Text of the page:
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Thursday, 23 October 2014

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Cumbrian woman tells stress and anxiety story to help others

A woman who struggled to cope with stress and anxiety is sharing her story to encourage others to seek help.

Rebecca Watson photo
Rebecca Watson

Rebecca Watson, 27, from Aspatria, is speaking out as part of this week’s global campaign to raise awareness of mental health issues.

One in four people will be affected by some sort of mental illness at some point in their life. It could range from mild depression to severe illness and can affect anybody.

Yet opening up about these issues remains taboo.

This week, to coincide with World Mental Health Day organisations across Cumbria have been aiming to tackle that.

Rebecca, design and social media specialist at the Cumberland Pencil Factory, is open about her own problems and how she overcame them with the help of experts in the county’s First Step service.

“I was first referred to First Step last year through my doctor who felt I needed some help dealing with stress and anxiety,” she explained.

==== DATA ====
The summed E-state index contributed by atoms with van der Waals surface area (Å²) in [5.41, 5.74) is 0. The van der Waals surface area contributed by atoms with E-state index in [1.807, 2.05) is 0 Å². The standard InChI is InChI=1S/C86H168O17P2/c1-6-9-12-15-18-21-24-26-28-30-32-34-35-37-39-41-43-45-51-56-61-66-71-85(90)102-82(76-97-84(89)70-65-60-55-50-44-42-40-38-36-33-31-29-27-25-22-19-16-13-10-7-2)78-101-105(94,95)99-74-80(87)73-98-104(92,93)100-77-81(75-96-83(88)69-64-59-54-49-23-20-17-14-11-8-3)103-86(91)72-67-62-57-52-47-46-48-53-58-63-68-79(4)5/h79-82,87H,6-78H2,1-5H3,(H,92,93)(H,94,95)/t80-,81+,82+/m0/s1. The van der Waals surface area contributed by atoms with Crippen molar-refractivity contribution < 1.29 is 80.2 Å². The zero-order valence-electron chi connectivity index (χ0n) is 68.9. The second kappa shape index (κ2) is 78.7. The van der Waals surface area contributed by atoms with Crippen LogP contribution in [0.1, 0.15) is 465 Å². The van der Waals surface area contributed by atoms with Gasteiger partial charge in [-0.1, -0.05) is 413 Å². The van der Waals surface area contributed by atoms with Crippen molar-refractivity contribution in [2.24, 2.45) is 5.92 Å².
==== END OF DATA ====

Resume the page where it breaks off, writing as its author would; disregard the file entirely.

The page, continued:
“My anxiety was affecting my daily life – I had trouble driving and would frequently feel panicked in traffic jams. Even in meetings at work with lots of people around, I felt it difficult to sit knowing that if I were to get up and leave people would notice.

“Generally, I was feeling very stressed by day to day life and would feel extremely tired and nauseous because of anxiety – I didn’t really know what was happening to me. It sounds strange to look back on how much it affected me but when it’s happening to you, you feel very alone.”

Once she was referred to the First Step service, which supports those with mild to moderate mental health problems, Rebecca was able to attend sessions at the Aspatria surgery – a relief as it prevented her having to drive.

The counsellor went through Rebecca’s symptoms and she said at each visit it got easier to discuss her feelings about her anxiety.

“The sessions were very practical and I’d be set small tasks to do in order to combat some of my anxious feelings. One of them was to build up to driving on the motorway which I’d previously been very nervous about. However, facing my fears, with my counsellor’s support, was the best way to deal with it. Anxiety is just a feeling which can’t cause any serious problems. That racing heartbeat is just an inconvenience and the tingling hands will go away if I practice some breathing techniques.”

A few months on and Rebecca is feeling a lot more confident. “I wanted to share my story as I hope to inspire others to have the courage to say they’re not feeling their best – it’s nothing to be afraid or ashamed of,” she added.

The First Step service, run by the Cumbria Partnership NHS Foundation Trust, has now helped more than 35,000 Cumbrians to overcome conditions like depression and anxiety.

To get help either talk to your GP or you can self refer by calling 0300 123 9122.

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